Prosecutor misconduct commission moves forward in “Hynes” legislature

June 11, 2014 By Charisma L. Miller, Esq. Brooklyn Daily Eagle
Charles Hynes is under a lot of hot water. AP photo
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Brooklyn has been plagued by revelations of wrongful convictions and allegations of improper prosecutorial conduct over the past few years. In the last year-and a-half, seven men have been released from prison after being wrongfully convicted in Brooklyn courtrooms and the former District Attorney Charles Hynes may face criminal charges of his own for theft while in office.

The New York State legislature is hoping to curb this misconduct by pushing forward a bill designed to oversee New York’s prosecutors and recommend disciplinary actions against those discovered to have engaged in improper activity or whose performance displays a degree of incompetence not suited for the office.

The role of the “Commission on Prosecutorial Conduct” is outlined in Assembly bill A8634 and Senate bill S6286. Sponsored by Brooklyn Assemblyman N. Nick Perry (D), the Commission will be comprised of 11 members charged with responsibility of analyzing allegations of prosecutorial misconduct and dispensing suggested discipline for infractions.

Of the 11-member commission, three will be appointed by the chief judge, legislative minority leaders will appoint one — and the governor and each legislative majority leader will appoint two.  At least three members appointed by legislative members must be defense attorneys.

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The proposed commission is set to mimic the Commission on Judicial Conduct. Formed in 1975, the Commission on Judicial Conduct receives and reviews complaints regarding suspected improper or unethical conduct by New York State judges. When warranted, the commission investigates such allegations and makes recommendations to the New York State Court of Appeals.  According to records, the Commission on Judicial Conduct has disciplined over 800 judges and removed approximately 166 from office since its inception.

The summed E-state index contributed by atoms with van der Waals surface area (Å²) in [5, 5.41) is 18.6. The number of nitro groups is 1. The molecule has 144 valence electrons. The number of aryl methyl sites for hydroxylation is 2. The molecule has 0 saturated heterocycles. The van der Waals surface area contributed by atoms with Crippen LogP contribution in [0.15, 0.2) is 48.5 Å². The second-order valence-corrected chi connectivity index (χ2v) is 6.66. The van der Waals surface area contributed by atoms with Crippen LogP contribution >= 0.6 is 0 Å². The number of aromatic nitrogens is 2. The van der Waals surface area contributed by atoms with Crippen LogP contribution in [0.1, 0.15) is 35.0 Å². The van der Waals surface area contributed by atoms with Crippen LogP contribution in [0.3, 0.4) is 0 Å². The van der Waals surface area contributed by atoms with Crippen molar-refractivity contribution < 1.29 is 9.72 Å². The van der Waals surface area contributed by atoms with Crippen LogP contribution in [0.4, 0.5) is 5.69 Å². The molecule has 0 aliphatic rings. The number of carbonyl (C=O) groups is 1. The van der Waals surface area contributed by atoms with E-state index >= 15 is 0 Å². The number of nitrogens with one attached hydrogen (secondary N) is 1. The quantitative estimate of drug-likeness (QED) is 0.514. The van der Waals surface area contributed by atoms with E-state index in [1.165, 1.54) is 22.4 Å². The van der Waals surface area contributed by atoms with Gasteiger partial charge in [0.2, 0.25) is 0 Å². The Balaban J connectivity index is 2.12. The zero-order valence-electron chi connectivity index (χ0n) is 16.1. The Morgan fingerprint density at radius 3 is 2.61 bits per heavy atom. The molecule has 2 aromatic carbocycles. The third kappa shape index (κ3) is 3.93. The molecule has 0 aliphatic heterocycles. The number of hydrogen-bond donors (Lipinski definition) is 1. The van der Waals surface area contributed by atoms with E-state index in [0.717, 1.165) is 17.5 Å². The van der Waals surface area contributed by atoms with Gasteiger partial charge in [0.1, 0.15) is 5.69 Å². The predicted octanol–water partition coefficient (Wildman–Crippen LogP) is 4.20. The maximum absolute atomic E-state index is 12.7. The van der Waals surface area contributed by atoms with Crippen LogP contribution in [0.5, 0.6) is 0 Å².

The sponsors of A8634/ S6286 are hoping for a similar structure for the state’s 62 county district attorney offices.

“Right now, we learn of prosecutorial misconduct after several years, after someone has gone to jail and they are later released and the state pays a lot of money,” said State Senator John DeFrancisco (R-Syracuse). “There really is no accountability for that prosecutor.”

District attorney’s across the state are split on their reactions to and concerns about the proposed commission.  Many are choosing to remain silent until more information is laid out. 

“We have no position at this time,” said a spokeswoman for Brooklyn District Attorney Ken Thompson. “We are reviewing the legislation in conjunction with the District Attorney’s Association of New York and, therefore, it is premature to comment.”

The state District Attorneys Association is preparing to submit its response to the proposed commission detailing “several important practical and constitutional concerns with this legislation,” the group’s spokeswoman said in a released statement.